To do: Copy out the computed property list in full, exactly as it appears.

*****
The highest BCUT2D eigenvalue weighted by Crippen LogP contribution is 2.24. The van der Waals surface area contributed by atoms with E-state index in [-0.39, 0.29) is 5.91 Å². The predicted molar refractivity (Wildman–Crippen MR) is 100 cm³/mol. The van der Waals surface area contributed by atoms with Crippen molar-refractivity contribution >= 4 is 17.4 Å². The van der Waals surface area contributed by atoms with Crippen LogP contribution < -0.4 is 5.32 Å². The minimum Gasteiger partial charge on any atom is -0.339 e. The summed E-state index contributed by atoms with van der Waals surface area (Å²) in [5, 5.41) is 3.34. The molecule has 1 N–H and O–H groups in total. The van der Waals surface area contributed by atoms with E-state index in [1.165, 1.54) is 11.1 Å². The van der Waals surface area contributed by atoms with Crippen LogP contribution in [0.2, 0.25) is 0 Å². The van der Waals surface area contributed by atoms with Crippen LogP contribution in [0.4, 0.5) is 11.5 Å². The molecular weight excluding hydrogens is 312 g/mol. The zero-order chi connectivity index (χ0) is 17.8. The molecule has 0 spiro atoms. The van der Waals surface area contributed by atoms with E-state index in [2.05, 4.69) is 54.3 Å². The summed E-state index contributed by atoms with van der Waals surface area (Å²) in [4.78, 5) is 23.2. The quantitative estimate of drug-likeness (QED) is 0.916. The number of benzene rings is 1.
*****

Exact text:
The highest BCUT2D eigenvalue weighted by Crippen LogP contribution is 2.24. The van der Waals surface area contributed by atoms with E-state index in [-0.39, 0.29) is 5.91 Å². The predicted molar refractivity (Wildman–Crippen MR) is 100 cm³/mol. The van der Waals surface area contributed by atoms with Crippen molar-refractivity contribution >= 4 is 17.4 Å². The van der Waals surface area contributed by atoms with Crippen LogP contribution < -0.4 is 5.32 Å². The minimum Gasteiger partial charge on any atom is -0.339 e. The summed E-state index contributed by atoms with van der Waals surface area (Å²) in [5, 5.41) is 3.34. The molecule has 1 N–H and O–H groups in total. The van der Waals surface area contributed by atoms with E-state index in [1.165, 1.54) is 11.1 Å². The van der Waals surface area contributed by atoms with Crippen LogP contribution in [0.2, 0.25) is 0 Å². The van der Waals surface area contributed by atoms with Crippen LogP contribution in [0.4, 0.5) is 11.5 Å². The molecular weight excluding hydrogens is 312 g/mol. The zero-order chi connectivity index (χ0) is 17.8. The molecule has 0 spiro atoms. The van der Waals surface area contributed by atoms with E-state index in [2.05, 4.69) is 54.3 Å². The summed E-state index contributed by atoms with van der Waals surface area (Å²) in [4.78, 5) is 23.2. The quantitative estimate of drug-likeness (QED) is 0.916. The number of benzene rings is 1.